Where everyone knows your name....
Try eating a full stack of pancakes...I dare you.
It's a town unnoticeably absent from some maps, victim of what
demographists define as
rural flight, although the level of population
exodus has been tempered by the simple fact that there weren't many
people there to begin with. In its best days, Stockland was a thriving
agricultural hamlet in Eastern Illinois, about 100 miles south of Chicago
near the Indiana border. When the Baby Boomer generation swelled the
50-square-mile township's population to nearly 750 inhabitants in the
mid-1950's, the town was capable of supplying most of a person's daily
needs. Its grain elevator supported the local economy and its schools
educated its children. Positioned just below the geographical center of
the township, Stockland was the social hub of the farm families
surrounding it.

Today the farm operators are fewer, the schools are gone and the
Chicago & Eastern Illinois railroad, once the outline of the southern
boundary of the town, had its tracks pulled up so long ago that only a
keen eye could find any evidence of its prior existence. Stockland's status
as the township's social epicenter was on a serious decline in the initial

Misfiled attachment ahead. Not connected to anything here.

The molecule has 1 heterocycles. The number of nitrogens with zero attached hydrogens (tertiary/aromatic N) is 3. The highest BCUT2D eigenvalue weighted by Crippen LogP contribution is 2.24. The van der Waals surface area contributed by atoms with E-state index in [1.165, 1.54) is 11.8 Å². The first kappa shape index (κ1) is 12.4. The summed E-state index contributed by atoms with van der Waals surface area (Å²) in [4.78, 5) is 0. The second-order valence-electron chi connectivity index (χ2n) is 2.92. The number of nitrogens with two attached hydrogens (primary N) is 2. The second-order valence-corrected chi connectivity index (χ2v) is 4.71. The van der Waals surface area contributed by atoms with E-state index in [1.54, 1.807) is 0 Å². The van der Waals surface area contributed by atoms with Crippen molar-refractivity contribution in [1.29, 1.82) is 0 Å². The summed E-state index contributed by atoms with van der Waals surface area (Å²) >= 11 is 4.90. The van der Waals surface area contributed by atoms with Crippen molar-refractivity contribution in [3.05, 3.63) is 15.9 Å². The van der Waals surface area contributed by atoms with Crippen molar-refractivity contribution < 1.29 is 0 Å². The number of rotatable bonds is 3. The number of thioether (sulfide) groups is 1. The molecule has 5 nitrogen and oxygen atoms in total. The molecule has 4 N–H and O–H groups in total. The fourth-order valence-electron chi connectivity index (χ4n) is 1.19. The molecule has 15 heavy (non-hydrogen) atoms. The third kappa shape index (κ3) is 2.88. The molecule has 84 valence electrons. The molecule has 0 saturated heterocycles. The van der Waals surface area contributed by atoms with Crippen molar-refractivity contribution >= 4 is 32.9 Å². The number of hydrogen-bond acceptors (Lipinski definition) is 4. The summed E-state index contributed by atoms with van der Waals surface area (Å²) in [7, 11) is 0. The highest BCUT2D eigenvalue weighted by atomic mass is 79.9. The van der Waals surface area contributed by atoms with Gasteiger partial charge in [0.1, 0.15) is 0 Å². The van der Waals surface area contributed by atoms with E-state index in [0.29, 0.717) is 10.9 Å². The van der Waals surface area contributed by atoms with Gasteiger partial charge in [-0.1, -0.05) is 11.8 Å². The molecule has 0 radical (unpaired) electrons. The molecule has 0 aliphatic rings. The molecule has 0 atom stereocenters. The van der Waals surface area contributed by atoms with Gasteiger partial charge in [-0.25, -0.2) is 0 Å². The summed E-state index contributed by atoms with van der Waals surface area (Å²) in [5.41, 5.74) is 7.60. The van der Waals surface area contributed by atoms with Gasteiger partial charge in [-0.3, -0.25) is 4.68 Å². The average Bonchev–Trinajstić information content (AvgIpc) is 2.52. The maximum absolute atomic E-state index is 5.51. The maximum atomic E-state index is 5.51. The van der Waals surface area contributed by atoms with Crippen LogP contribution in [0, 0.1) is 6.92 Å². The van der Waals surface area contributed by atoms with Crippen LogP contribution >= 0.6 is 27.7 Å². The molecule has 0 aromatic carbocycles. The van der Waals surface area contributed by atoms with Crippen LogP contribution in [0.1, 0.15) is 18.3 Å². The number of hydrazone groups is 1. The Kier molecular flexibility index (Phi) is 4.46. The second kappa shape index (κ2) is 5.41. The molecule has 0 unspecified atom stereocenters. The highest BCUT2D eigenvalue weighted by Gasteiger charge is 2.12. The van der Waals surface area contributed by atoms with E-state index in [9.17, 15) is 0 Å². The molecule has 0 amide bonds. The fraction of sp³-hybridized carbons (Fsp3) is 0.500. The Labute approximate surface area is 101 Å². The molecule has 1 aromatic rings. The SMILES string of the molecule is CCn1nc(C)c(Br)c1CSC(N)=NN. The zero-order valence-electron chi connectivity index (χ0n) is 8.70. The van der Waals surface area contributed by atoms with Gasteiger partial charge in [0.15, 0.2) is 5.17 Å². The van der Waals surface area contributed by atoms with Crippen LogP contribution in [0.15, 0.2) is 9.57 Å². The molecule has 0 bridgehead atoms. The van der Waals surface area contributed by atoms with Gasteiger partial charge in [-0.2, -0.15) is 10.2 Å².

years of the U.S. farm crisis of the early 1980's until Ed Bertram, owner of
the town's lumber yard and hardware store, took an old trailer home,
turned it into a coffee shop and put his wife in charge of running it. "The
Restaurant", as it was (and still is) known in my family, quickly became
the primary gathering place for exchange of information, country gossip
and good food.

After the Bertram's retired, local residents Jim and Donna Mowrey took
over, operating the coffee shop through the end of 1997. The article
below appeared in the Kankakee Daily Journal on March 26, 1998, shortly
after The Restaurant re-opened under new ownership - 25 members of
the Stockland community, each a stockholder of Stockland Cafe, Inc.
All newspaper articles
and photos reprinted
with no permission